CALGARY — A man accused of stabbing five young people to death at a house party is to undergo a psychiatric assessment to determine whether he can be found criminally responsible if convicted.
Matthew de Grood, 22, was charged in April with first-degree murder in the slayings at a celebration near the University of Calgary campus to mark the end of the school year.
He appeared in court Tuesday, in person, for the first time since his arrest. His other appearances had been through the court’s closed-circuit television.
De Grood, who was clad in a blue jumpsuit and had his hands and legs shackled, said nothing during the appearance. He leaned forward and stared directly ahead. The courtroom was full of the victims’ friends and family members, many of whom leaned forward and stared intently at him.
Defence lawyer Allan Fay said although his client had already been declared fit to stand trial, the new assessment will provide more details about his state of mind.
“It’s to determine whether, in the opinion of a psychiatrist, at the time of the offences, whether my client was criminally responsible,” Fay said outside court. “In other words, he had the necessary intent or … he lacked it due to mental disease.
“Suffice it to say that he continues to be treated for mental illness.”
Fay said de Grood continues to be certified under the Mental Health Act by a psychiatrist at the Southern Alberta Forensic Psychiatric Centre, “which means in their opinion his mental situation is such that they require him to remain in a secure treatment facility.”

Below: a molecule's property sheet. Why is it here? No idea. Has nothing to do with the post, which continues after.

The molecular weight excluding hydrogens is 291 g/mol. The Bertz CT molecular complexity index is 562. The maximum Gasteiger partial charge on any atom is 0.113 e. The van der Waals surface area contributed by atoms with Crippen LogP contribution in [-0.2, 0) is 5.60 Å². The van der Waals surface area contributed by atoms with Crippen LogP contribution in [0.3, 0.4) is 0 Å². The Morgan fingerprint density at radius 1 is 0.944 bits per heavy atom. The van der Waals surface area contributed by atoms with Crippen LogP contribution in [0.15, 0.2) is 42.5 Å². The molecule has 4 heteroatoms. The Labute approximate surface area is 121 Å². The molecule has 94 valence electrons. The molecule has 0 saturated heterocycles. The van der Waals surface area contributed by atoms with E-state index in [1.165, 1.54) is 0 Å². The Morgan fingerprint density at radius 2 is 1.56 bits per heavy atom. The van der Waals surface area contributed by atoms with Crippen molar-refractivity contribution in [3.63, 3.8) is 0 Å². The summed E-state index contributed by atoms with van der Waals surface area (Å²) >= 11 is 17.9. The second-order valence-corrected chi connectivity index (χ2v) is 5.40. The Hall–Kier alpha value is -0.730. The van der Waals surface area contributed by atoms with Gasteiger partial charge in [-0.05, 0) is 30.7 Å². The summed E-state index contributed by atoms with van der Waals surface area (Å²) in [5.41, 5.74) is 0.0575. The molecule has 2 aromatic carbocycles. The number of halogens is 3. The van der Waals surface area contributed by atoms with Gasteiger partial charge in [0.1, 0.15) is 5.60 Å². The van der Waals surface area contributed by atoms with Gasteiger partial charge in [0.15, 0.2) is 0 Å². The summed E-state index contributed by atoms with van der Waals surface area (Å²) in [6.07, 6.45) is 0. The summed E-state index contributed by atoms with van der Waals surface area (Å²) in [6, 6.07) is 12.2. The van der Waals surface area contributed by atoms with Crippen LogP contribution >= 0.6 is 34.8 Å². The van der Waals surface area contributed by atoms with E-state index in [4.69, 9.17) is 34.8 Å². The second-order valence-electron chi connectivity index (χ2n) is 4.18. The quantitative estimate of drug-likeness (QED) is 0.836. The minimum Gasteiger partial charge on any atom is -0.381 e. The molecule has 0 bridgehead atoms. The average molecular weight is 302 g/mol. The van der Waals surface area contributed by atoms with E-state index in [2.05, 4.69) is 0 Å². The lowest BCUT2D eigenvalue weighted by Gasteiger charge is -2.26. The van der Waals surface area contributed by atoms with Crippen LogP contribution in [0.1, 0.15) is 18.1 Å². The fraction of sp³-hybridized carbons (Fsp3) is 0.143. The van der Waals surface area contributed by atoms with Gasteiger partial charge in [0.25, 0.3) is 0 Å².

The Crown asked for the assessment.
“The first reason is he’s been committed under the Mental Health Act,” said prosecutor Neil Wiberg.
“The second reason is the report from the psychiatrist on fitness to stand trial recommended that a report be done on criminal responsibility.”
Wiberg said it’s possible that a hearing about criminally responsibility will be held later, but that depends on the defence put forward by de Grood’s lawyer.
Family members had no comment as they left the courthouse.
Wiberg said the Crown has been keeping them up-to-date.
“Obviously it’s very difficult for them. They suffered a tragic loss.”
A preliminary hearing has been scheduled to begin March 2.
A psychiatric review has already determined that de Grood is fit to stand trial because he understands the charges against him and is able to communicate with his lawyer.
The accused, the son of a senior Calgary police officer, has been in psychiatric care since his arrest.
Police have not said what they think motivated the attack, but say de Grood was invited to the party April 15 and mingled with guests before violence broke out.
Zackariah Rathwell, 21; Lawrence Hong, 27; Joshua Hunter, 23; Jordan Segura, 22; and Kaiti Perras, 23, were slain.
Fay said his client is anxious about what lies ahead.
“He’s nervous. Obviously he’s been in custody for some time since this occurred. He will continue to be in custody for a long time,” said Fay.
“As he is treated further, I think he becomes more lucid and the impact of what he’s facing really comes home to him.”